The fruit fly as search data against cancer

The objective assigned to the ROBUST Project is to study the stability of cell cycles in Drosophila (or aka fruit flies) and thereby update the gene networks involved in the process. This is the first collaboration between the UTC Applied Maths Laboratory (LMAC) and the Development Biology Laboratory (LBD) at UPMC (University of Paris 6 – Pierre & Marie Curie); each team had to adapt to the work methods and protocols of the other team...

The fruit fly as search data against cancer

Investigations on cell cycles are legion, notably because they relate to cancer research programmes. This is indeed the framework for the ROBUST project, financially supported after a call for projects launched by the Sorbonne Universities Cluster (SU) in 2014.

"In fact, it was the UPMC-LBD Lab who contacted us, with the proposition that we model part of their research work", recalls Ghislaine Gayraud, a research scientist at UTC-LMAC, The project - jointly initiated by Ghislaine Gayraud, Pascal Moyal (who is also a research scientist at LMAC), Frédérique Peronnet and Michel Gho (senior research scientists at the LBD) - started in October 2014 and was planned for one year.

This study of cell cycle stability calls for a model, developed by Michel Gho's team, of the mechano-sensorial bristles on the drosophila's thorax. "The cells that compose the bristles on the fly's thorax undergo a special cell cycle known as an "endocycle"", explains Frédérique Peronnet. "These cells correctly replicate their genetic material, but do not subdivide, becoming 'polyploid'. Polyploidy is associated with a higher cell growth rate; hence, we can deduce that the length of the bristle is proportionate to the number of endocycles is has undergone by its cells and the variation in bristle size also signals variations in the number of endocycles involved".

The ROBUST Project models the distribution of bristles on the fly's body, integrating bristle development through time. The resulting growth pattern is filmed in Michel Gho's lab and the bristles are visualized using various fluorescent markers. "Thanks to this experimental set-up, we are able to follow the number of endocycles and hence the progression of bristle formation", details Michel Gho. Modelling the genesis of bristles allows us to better understand the development of these sensory organs.The observations are then carried out under reference conditions those corresponding to "normal" flies and again under conditions where protein cyclin G has an induced deregulation, disturbing the normal function. "Cyclin G has been a well-preserved protein during evolution, notably in vertebrate animals, with its two forms (G1 and G2)", explains Frédérique Peronnet.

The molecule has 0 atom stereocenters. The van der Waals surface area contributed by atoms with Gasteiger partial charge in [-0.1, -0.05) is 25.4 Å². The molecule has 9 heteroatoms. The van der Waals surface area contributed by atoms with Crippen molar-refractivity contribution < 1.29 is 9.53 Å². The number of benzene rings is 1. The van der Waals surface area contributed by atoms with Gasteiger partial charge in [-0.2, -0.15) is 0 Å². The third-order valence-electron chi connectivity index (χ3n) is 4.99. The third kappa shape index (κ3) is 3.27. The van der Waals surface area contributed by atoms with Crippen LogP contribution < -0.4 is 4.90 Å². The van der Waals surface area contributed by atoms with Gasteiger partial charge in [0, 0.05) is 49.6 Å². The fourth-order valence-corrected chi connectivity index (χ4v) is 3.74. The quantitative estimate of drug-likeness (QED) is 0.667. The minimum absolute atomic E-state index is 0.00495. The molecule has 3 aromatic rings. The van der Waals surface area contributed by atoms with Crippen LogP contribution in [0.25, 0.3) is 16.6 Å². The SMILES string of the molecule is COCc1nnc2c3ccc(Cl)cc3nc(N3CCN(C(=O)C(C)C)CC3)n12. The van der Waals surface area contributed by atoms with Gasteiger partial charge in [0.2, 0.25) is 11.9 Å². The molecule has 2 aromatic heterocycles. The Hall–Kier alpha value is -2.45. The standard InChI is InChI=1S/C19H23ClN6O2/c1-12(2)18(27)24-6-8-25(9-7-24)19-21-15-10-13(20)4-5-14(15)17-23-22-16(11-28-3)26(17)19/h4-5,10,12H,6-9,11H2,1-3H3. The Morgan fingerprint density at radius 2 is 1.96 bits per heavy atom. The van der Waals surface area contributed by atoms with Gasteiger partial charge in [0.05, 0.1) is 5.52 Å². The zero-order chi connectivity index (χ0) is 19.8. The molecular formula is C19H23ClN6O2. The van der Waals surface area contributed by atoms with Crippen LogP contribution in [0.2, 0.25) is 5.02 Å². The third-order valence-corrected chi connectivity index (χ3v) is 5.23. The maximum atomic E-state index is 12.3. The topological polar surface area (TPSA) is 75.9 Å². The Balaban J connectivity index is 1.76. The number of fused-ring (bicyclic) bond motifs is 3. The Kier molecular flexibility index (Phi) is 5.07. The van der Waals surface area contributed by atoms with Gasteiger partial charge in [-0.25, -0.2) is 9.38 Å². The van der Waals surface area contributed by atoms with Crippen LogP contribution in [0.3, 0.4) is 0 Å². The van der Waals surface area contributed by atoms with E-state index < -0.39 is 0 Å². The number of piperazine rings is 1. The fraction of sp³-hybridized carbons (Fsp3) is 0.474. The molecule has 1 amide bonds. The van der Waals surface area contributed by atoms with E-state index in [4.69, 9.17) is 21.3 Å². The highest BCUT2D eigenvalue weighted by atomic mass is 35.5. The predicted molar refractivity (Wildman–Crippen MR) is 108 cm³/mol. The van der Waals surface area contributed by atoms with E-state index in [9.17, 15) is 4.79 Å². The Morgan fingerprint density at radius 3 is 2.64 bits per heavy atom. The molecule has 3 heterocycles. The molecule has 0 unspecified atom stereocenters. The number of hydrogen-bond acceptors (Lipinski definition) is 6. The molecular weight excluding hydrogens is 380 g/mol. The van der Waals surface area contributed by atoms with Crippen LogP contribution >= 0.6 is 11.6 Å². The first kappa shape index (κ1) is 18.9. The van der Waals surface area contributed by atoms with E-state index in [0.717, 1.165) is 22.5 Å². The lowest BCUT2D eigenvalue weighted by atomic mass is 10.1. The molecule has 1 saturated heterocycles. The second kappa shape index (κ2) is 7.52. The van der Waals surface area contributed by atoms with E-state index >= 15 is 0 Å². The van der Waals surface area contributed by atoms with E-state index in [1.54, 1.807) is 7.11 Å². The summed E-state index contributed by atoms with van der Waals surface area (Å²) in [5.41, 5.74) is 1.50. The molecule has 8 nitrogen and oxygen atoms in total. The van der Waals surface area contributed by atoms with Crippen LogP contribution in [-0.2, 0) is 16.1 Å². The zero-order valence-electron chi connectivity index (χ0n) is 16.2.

"It now has been shown that they can be deregulated in numerous carcinogenic processes, without our understanding what is the cause of the disturbance or the consequence, i.e., the development of a cancer. Our study aims at characterizing the role of this protein in the stability of the cell cycles? We use drosophila because we know it only hosts one cyclin G and that greatly simplifies out investigations. The films we make will show the dynamics of the endocycles for each cell, depending on whether it contains a deregulated or non-deregulated cyclin G, and in this way we hope to identify the final effect on bristle growth and what genes precisely are involved in the growth patterns observed, " adds Ghislaine Gayraud. "If the number of endocycles decreases, there will be less large cells and the bristles will be either truncated short or simply absent".

Lastly, the gene networks necessary for bristle development will be identified, by studying the differences in gene expression in the cells that precede growth of the bristles, under normal conditions and when the Cyclin G is disturbed. "Gene graph studies are developing rapidly today", asserts Ghislaine Gayraud. "In our particular study, probably only several hundred genes were involved. That already is quite a large amount for a graph study, especially when there are lots of nodes, viz., the genes, but not that many significant links among them".

Once the gene characteristics have been identified, new experiments could be conducted for the purpose of identifying more precisely their function in bristle growth, as well as teaching us more about the role of the cyclin G.